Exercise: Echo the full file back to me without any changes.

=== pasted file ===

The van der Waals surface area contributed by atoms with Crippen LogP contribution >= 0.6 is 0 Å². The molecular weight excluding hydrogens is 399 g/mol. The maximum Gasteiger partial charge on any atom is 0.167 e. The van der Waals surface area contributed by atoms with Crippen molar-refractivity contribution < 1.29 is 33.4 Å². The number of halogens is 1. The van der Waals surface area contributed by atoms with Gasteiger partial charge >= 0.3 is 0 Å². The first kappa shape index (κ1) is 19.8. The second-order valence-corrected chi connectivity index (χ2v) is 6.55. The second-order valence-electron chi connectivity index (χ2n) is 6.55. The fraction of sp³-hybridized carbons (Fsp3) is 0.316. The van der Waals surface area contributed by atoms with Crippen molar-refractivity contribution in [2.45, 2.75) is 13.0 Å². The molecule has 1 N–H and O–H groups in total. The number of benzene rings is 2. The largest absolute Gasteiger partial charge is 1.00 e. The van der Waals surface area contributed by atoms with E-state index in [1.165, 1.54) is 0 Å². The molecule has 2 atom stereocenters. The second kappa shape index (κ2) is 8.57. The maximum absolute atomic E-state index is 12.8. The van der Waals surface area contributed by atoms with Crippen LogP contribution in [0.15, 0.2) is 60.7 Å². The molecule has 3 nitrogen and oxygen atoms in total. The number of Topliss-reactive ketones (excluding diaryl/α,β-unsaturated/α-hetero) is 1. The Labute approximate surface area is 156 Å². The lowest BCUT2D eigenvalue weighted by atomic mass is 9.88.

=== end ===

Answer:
The van der Waals surface area contributed by atoms with Crippen LogP contribution >= 0.6 is 0 Å². The molecular weight excluding hydrogens is 399 g/mol. The maximum Gasteiger partial charge on any atom is 0.167 e. The van der Waals surface area contributed by atoms with Crippen molar-refractivity contribution < 1.29 is 33.4 Å². The number of halogens is 1. The van der Waals surface area contributed by atoms with Gasteiger partial charge >= 0.3 is 0 Å². The first kappa shape index (κ1) is 19.8. The second-order valence-corrected chi connectivity index (χ2v) is 6.55. The second-order valence-electron chi connectivity index (χ2n) is 6.55. The fraction of sp³-hybridized carbons (Fsp3) is 0.316. The van der Waals surface area contributed by atoms with Crippen molar-refractivity contribution in [2.45, 2.75) is 13.0 Å². The molecule has 1 N–H and O–H groups in total. The number of benzene rings is 2. The largest absolute Gasteiger partial charge is 1.00 e. The van der Waals surface area contributed by atoms with E-state index in [1.165, 1.54) is 0 Å². The molecule has 2 atom stereocenters. The second kappa shape index (κ2) is 8.57. The maximum absolute atomic E-state index is 12.8. The van der Waals surface area contributed by atoms with Crippen LogP contribution in [0.15, 0.2) is 60.7 Å². The molecule has 3 nitrogen and oxygen atoms in total. The number of Topliss-reactive ketones (excluding diaryl/α,β-unsaturated/α-hetero) is 1. The Labute approximate surface area is 156 Å². The lowest BCUT2D eigenvalue weighted by atomic mass is 9.88.